An emerging trend in the world of over-the-counter health products are vitamins that you don’t swallow or chew, but that you inhale, a distinction that creates a gray area in how they are used and regulated. An FDA official has clarified to Inverse the agency’s evolving view on the products that are increasingly popular but pose more questions than answers to curious consumers.

The FDA has applied more scrutiny recently to vaping or use of so-called “e-cigarettes,” which speaks to its surging popularity — particularly among teenagers. FDA Commissioner Scott Gottlieb has gone so far as to call vaping “an epidemic”, and the organization’s estimates suggest that its use among teens has risen from 1.5 percent in 2011 to 11.7 percent in 2017.

FDA spokesperson Jeremy Khan tells Inverse that vitamin vaping liquids will probably not be regulated as supplements, because you can’t eat them, you inhale them.

“Under the Federal Food, Drug, and Cosmetic Act, a dietary supplement must, among other requirements, be intended for ingestion,” Khan says. “Accordingly, a vitamin product for inhalation cannot be legally marketed as a dietary supplement.

Instead of filling a vape pen with an e-liquid containing nicotine, some are filling them with vitamin based concoctions. The first of these “vitamin vaping” companies launched in 2016 but now, scientists have emerged in publications like Men’s Health, Elle and The New York Post, commenting on on potentially dangerous health effects off swapping out a vitamin pill for an e-liquid.

Despite skepticism of vitamin vaping from the scientific community, it remains unclear how the FDA will regulate these products that look a lot like vitamin supplements, but are inhaled through vaporizers — which are technically tobacco products.

Vaping Vitamins: Caught Between Two Worlds

Vaping liquids that claim to include vitamins fall between two regulatory worlds: the supplement world and the world of tobacco products. It’s possible that e-liquids containing vitamins but no tobacco could be treated as dietary supplements, which the FDA does not regulate before they go to market. But the vaporizers themselves might also fit the definition of tobacco products and must undergo public health and safety evaluations before marketing.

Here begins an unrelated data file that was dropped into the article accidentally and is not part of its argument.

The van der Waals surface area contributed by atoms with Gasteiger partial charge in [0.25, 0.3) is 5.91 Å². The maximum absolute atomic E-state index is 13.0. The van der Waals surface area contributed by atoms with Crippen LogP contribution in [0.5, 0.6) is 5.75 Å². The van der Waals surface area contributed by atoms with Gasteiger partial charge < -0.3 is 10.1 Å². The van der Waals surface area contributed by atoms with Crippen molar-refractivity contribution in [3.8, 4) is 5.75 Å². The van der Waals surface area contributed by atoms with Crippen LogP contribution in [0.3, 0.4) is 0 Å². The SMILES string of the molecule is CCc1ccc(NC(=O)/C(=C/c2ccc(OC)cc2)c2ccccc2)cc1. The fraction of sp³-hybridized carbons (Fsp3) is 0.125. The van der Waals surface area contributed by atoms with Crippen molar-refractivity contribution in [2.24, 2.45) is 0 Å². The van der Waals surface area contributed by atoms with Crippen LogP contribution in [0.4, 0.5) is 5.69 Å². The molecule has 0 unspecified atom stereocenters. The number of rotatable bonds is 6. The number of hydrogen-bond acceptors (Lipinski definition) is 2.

“Generally, FDA would consider any vitamin vape product that is intended to affect the structure or function of the body or that is intended to treat, mitigate, prevent, or cure disease to be an unapproved new drug,” Khan says.

It seems that the FDA will likely not be treating these e-liquids like supplements — implying that they may be subject to more stringent oversight

Companies like Vitamin Vape and Breathe, both market e-liquids that contain no nicotine at all. The FDA’s policy on regulating tobacco products stipulates that the definition of a “tobacco product” includes components, parts or accessories which includes vape pens, and e-cigarettes. From that standpoint, vitamin vape companies may be subjected to regulation of the devices. The status of the liquids isn’t set in stone:

“It is possible that a disposable, closed-system device that contains an e-liquid with truly zero nicotine (or synthetic nicotine) would not be regulated by the FDA as a tobacco product, if it is not intended or reasonably be expected to be used in such a fashion,” Kahn says.

He adds that the FDA will likely make these determinations on a case-by-case basis. It seems like the regulation of these vitamin vape companies will vary greatly by company.

As this regulatory landscape develops in the meantime, there’s still plenty of work out there suggesting that it’s not a great idea to vape vitamins anyway.